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Wins have been tough to come by on the hardwood in recent years for Smackover, who hasn’t qualified for the state tournament since 2016.

But with the hiring of Caleb Spradlin as their new boys basketball coach, the Bucks are hoping for a change of fortune.

Spradlin, who coached at Camden Fairview, takes over after Lenell Brown departed after one season on the job.

Spradlin is Smackover’s third coach since the end of the 2016-17 season, but coaching close by allowed him to keep an eye on the team, and once the position become open, he was immediately interested.

“Being just down the road at Camden Fairview coaching the junior boys, I know a lot of people that work at Smackover, so kind of through word of mouth, I found out that it was coming open,” Spradlin said. “There was automatic interest. I didn’t hesitate to put in my application and talk to the people I needed to talk to about it and let them know I was interested. It was kind of a no-brainer.”

Smackover Athletic Director David Osborn said Spradlin was a good fit for the Bucks.

“We are excited to see what the future holds for Smackover basketball,” Osborn said. “Coach Spradlin comes with very high recommendations from several excellent coaches. Coach Spradlin's plan for building the program 7-12 goes along with our focus on improving our programs as a whole. While we were contacted by several coaches for the position, we felt that Coach Spradlin's energy, enthusiasm, and plan for building his program was the best fit.”

Spradlin got a glimpse of his future players while coaching Camden Fairview’s junior high squad, and that familiarity will help ease the transition.

“I think it does,” Spradlin said. “They’re joining a new conference, more in the southeastern part of the state, which I’m very familiar with. I know several of the coaches there. I know what to expect. There’s a lot of basketball tradition in the conference.”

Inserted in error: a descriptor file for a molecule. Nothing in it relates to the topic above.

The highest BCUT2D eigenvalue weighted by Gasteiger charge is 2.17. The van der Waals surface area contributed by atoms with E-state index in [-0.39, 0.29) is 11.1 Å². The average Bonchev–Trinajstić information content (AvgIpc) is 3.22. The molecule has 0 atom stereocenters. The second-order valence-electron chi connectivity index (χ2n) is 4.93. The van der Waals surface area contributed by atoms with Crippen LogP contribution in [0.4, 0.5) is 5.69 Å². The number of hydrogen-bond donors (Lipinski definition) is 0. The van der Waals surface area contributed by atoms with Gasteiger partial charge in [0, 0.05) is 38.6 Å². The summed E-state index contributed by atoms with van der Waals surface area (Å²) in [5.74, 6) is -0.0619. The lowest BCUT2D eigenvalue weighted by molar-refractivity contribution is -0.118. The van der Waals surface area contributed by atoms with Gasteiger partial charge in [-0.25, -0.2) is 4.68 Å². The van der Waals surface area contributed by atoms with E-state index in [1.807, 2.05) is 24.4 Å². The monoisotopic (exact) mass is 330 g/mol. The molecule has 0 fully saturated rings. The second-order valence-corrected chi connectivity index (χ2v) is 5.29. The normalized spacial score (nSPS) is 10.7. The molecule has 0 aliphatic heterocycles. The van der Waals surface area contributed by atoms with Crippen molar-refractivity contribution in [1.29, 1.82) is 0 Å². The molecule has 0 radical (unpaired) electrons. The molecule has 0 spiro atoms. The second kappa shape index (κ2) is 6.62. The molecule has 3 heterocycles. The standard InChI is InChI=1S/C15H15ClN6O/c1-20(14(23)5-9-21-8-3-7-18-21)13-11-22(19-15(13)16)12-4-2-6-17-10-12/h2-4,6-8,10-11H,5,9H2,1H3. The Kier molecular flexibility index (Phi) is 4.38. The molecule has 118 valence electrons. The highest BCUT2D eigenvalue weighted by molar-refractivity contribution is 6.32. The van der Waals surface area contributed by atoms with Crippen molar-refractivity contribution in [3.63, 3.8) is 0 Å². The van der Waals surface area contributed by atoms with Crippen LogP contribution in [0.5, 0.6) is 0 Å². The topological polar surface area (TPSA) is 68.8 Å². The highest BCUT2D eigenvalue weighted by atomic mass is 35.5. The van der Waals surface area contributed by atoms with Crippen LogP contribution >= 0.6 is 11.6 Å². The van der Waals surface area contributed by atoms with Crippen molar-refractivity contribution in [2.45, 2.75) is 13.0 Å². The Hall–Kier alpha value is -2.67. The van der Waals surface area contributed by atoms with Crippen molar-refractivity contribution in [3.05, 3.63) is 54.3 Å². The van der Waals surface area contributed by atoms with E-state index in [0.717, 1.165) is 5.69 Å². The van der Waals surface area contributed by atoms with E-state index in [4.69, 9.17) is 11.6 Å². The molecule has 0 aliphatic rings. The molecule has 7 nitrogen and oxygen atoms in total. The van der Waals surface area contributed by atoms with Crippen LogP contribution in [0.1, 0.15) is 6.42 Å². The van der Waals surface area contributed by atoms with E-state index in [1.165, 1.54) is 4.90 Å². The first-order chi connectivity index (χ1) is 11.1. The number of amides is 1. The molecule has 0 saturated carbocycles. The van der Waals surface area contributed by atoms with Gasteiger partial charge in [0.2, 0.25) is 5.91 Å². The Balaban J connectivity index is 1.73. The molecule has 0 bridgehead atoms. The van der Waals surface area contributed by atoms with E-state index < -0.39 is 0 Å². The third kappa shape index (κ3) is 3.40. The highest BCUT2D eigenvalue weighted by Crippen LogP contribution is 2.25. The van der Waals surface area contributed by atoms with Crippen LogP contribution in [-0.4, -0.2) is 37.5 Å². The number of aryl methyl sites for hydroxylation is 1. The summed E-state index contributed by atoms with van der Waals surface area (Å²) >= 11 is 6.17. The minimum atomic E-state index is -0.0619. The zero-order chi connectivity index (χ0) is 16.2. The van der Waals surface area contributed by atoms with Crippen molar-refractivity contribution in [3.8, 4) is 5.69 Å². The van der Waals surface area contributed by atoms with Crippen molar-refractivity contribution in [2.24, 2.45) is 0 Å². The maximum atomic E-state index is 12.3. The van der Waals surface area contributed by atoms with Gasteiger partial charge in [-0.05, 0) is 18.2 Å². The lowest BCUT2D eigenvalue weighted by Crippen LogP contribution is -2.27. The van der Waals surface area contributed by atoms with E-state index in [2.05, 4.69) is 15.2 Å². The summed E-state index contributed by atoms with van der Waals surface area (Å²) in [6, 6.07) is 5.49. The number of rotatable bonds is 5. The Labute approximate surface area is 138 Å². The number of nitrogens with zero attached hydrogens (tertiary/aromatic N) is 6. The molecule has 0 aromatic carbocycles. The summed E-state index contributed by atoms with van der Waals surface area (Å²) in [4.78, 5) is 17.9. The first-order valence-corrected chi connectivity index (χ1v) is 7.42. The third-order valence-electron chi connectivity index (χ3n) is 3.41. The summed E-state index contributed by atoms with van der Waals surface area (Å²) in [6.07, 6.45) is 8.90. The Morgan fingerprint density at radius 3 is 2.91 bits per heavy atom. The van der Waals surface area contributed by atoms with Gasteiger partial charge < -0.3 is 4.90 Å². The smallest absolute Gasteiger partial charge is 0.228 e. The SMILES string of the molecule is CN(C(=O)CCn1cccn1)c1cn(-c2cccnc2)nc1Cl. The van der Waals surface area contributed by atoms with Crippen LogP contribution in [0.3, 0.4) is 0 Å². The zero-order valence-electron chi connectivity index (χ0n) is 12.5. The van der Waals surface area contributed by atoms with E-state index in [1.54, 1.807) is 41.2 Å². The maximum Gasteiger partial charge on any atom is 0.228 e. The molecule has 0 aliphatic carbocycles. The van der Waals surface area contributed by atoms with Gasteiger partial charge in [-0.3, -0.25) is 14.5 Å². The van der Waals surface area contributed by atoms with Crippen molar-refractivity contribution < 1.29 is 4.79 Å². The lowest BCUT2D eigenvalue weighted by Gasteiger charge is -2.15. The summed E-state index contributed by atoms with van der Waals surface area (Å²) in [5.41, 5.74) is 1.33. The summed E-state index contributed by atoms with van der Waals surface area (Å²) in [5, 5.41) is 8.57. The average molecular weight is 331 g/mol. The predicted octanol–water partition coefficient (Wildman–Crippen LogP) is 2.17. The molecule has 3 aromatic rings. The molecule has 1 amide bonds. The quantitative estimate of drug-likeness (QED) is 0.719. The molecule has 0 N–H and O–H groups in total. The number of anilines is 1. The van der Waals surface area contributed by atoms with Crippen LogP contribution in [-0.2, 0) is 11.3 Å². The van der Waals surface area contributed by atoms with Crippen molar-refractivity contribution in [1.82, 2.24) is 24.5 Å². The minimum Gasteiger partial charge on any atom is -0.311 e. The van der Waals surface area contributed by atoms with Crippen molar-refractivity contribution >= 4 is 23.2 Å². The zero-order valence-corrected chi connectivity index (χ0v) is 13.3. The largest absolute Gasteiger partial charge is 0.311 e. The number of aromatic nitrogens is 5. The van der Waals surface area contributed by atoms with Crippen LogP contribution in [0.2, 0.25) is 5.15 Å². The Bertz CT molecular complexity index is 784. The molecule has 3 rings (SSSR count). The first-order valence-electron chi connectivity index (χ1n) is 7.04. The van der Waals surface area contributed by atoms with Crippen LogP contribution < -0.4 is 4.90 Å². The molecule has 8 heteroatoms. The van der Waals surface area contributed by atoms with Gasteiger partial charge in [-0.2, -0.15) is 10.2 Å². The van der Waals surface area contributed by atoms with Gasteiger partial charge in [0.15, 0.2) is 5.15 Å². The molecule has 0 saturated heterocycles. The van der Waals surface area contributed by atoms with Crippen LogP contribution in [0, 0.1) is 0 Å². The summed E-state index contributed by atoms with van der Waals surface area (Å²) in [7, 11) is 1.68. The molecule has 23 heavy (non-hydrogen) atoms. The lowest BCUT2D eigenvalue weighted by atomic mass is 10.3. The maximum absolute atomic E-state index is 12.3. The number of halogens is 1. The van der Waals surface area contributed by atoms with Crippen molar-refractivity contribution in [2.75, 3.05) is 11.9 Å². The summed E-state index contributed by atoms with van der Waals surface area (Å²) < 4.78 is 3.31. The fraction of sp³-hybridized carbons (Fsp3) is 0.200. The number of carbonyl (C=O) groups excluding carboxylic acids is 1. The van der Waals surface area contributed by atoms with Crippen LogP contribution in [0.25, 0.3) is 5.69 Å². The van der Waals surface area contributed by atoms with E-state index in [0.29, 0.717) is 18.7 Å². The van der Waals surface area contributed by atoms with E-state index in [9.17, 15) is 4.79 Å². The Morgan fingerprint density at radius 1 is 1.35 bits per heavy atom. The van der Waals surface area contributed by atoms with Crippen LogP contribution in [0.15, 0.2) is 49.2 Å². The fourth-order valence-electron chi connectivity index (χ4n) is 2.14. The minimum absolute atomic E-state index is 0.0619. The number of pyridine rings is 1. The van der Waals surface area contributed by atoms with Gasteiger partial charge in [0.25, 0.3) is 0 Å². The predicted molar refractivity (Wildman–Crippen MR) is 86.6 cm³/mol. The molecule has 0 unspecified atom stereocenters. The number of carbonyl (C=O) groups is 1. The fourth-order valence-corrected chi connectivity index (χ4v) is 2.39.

Spradlin also discussed which schemes he wants to run.

“We’ll base out of a motion set,” Spradlin said. “Just finding ways to get your playmakers the ball. Defensively, I like to run an extended 1-3-1. Then also some basic man-to-man, pick up people full court, just play a fun brand of basketball, but certainly a disciplined and team-oriented style of ball.”

Spradlin will get to build everything from the ground up by being in charge of all aspects of the program from the seventh grade through the varsity squad.

“I think it’s a blessing that I can coach them from seventh grade through 12th grade,” Spradlin said. “You get to put in your basic principles from a fundamental standpoint. With discipline, they know what to expect. They know what you’re about. Then every year, you can add a little bit more or a new defense and just grow together. Then by the time they get to high school, the foundation is laid. They know what to expect from you, and then it can be a lot of fun. I’m looking forward to that part of it, just grow the program and see them grow.”

Although the COVID-19 pandemic is currently preventing any face-to-face meetings, Spradlin is hopeful that he can meet the team in time and be able to get some work in during the summer.

Presently, he is already watching film to start preparing.

“As soon as we get the opportunity, I’d like to meet the guys, open up the gym and get some shots up,” Spradlin said. “Hopefully, that’s as soon as next month. That’s what I’m hoping for. In the mean time, I’m really excited to be here and I’m excited to meet the kids and start building that relationship.

“I’ll spend a lot of time watching film. I accessed our Hudl today, so I’ll watch film on our guys and kind of get an idea of what they’re about, what they’re good at, what we need to work on. I’ll start preparing for our opponents next year, try to get a scouting report on those guys and who is coming back, try to get a head start on that.”

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